The cold truth of global warming.

Frozen Trees by Andrea L. Etzel

Over the couple frigid weeks I’ve seen more than a few comments on the Intertubes mocking “global warming” because of the unusually cold weather. A few on Facebook, some on Twitter, a few blogs, and even a Web comic I follow made a snarky global warming mock.

If the mockery is meant as an ironic joke, I tee-hee right along with it. 🙂 But I suspect that most, if not maybe all, of the comments I’ve seen have been meant as a sincere dig at the idea of global warming. (Interestingly, nearly every one has been by someone who appears to hold a “conservative” worldview. I have suspicions why, but for this post I’m only going to focus on science, not socio-politics.) And, naturally, when you have a concept called “global warming” and yet you’re in weather that freezes skin within minutes, it’s only natural to play with the apparent contradiction. But I think it’s important to understand why this is not a contradiction at all.

The most important thing to remember, (whether it’s in this case or other topics that involve complex trends, theories, or processes), is to not confuse a data point with the trend. That is: the particular weather in a particular area on a particular day, with the overall average climate for the entire planet over the course of decades. See the huge difference in these two things? The weather for, say, southwest Missouri, or even the entire middle America, for two weeks in 2010 is just one tiny data point in a trend for an entire planet over the course of 100 years. An extremely cold patch of weather does not disprove the concept of “global warming” (which is a subset of “global climate change”) any more than a very hot patch proves global warming! An unusually hot summer is also just a data point in the trend and should not be examined independently when a much larger trend is being investigated.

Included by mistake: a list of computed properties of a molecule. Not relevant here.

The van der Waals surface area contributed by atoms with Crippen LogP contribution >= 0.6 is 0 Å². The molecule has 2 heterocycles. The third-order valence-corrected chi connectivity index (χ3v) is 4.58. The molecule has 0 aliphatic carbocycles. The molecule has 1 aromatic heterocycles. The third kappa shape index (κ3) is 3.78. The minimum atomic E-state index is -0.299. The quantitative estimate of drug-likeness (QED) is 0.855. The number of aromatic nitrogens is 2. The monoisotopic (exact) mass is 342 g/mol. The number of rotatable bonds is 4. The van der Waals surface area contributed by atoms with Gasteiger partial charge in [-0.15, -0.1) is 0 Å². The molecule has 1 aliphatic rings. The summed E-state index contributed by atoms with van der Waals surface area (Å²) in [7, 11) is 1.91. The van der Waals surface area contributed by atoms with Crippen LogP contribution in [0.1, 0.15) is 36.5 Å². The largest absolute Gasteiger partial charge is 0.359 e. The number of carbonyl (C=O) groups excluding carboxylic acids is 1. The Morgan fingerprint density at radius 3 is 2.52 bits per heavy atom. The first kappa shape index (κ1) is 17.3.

Another thing to note is that “global warming” is, while not exactly a misnomer as the globe is warming on average, misunderstood. As the globe warms up, glaciers and ice caps significantly melt, that actually cools down some areas of the ocean and changes the salinity and significant weather-affecting ocean currents. This can have an ironic result of colder averages for some areas. But more importantly, as average global temps increase, this causes more atmospheric humidity which has an effect of (and this is very important) colder and harsher winters in some areas (including ice storms in the U.S. Ozarks regions), stronger and longer storm periods (like tornado season in the U.S. Ozarks regions), and longer and stronger hurricanes on average. It’s easy to just focus on the term “global warming” and not realize that the implications of the concept are more complex and even counter-intuitive.

Some material to consider:

http://www.skeptic.com/the_magazine/featured_articles/v14n01_human_induced_climate_change.html

(…Note especially the last paragraph.)

http://www.skepticalscience.com/How-do-we-know-global-warming-is-still-happening.html

http://www.ucsusa.org/global_warming/science_and_impacts/science/global-warming-faq.html

Those are a little technical, these kind of simplify it down a bit and discuss the impact:

http://www.climatecentral.org/library/faqs/how_do_we_know_it_is_not_a_natural_cycle

http://m.discovermagazine.com/2009/jun/30-state-of-the-climate-and-science

I hope this helps somewhat in understanding what is meant by “global warming.” This is a perfect example of the metaphor “missing the forest for the trees.” Sometimes it’s hard to understand “the forest” when your experience is based on encountering single tree after single tree.